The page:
In its two years of study, listening and discernment, the Panel heard victims/survivors (and their advocates) describe a constellation of feelings and responses to their circumstances and situations:

  • Loneliness from the real and/or perceived isolation of the congregation, friends, family and other members of their support system.
  • Confusion regarding so much: Why has this happened? How could it happen? Who can I trust? Who's to blame? What will happen? Will I be loved?
  • Fear permeates even areas of living that are remote to the misconduct.
  • Anger seeps into and emerges in even the most unlikely places.
  • Betrayal, on every level, is a dominant and lingering feeling by victims/survivors.

In spite of these feelings and responses to misconduct, the Panel was impressed, heartened and, frankly, often amazed, given the intensity of experiences and feelings, at the commitment many victims/survivors have made (directly and indirectly) to restoring mutual trust and support in their congregation, among their family and friends, in the Unitarian Universalist Association (UUA). In spite of the emotional and spiritual wounds that remain open or that have scarred, the overarching goal for many is restoration of the covenant, not retribution for offenses against them. Of course justice must be served, but let it be restorative and not retributive justice.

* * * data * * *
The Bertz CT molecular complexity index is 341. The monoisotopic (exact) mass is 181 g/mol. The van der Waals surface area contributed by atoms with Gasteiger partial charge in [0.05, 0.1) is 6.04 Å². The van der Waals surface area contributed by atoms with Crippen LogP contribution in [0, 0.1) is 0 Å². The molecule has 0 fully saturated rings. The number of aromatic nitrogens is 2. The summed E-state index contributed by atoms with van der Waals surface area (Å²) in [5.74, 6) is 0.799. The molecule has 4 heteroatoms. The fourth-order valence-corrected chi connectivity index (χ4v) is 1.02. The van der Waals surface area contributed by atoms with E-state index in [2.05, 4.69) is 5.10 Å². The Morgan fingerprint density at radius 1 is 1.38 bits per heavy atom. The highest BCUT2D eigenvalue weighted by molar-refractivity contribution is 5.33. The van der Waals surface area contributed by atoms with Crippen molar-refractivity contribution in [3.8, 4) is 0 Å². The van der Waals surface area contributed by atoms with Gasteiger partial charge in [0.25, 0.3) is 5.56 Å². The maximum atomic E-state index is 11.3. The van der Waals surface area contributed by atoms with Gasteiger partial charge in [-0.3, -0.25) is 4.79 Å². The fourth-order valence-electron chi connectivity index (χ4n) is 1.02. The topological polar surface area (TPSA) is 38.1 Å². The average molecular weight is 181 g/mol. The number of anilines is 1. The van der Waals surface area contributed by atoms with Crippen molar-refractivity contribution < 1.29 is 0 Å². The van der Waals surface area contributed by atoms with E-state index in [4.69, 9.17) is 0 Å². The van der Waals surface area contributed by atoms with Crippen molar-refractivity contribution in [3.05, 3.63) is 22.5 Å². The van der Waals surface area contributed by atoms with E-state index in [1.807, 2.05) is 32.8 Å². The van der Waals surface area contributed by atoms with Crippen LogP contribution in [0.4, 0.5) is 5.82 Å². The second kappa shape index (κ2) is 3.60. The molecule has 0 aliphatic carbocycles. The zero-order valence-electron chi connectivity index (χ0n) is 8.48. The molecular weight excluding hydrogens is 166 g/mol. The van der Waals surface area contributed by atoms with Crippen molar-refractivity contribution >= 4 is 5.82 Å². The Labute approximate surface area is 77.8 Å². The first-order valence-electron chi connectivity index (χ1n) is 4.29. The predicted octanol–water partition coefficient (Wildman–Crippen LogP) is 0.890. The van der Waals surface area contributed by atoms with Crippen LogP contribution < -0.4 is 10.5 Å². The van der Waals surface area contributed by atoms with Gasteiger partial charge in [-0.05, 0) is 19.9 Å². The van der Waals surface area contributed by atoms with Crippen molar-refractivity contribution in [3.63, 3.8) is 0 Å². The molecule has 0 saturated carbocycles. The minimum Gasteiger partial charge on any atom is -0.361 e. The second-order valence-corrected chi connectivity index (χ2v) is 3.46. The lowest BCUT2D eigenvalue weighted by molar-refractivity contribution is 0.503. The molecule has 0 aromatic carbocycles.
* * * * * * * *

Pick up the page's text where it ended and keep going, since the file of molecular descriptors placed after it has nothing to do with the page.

The Panel affirmed that we are seeking a just ministry and response to clergy sexual misconduct reflective of these characteristics:

  • Compassion for victims/survivors. Without compassion there can be no ministry; without ministry, all responses will be shallow ones.
  • Clarity of the process for victims/survivors as well as those providing ministry and response.
  • Fairness so that ministry and response are equitable and even-handed.
  • Confidence in the process and personnel, regardless of where it starts and who is involved.

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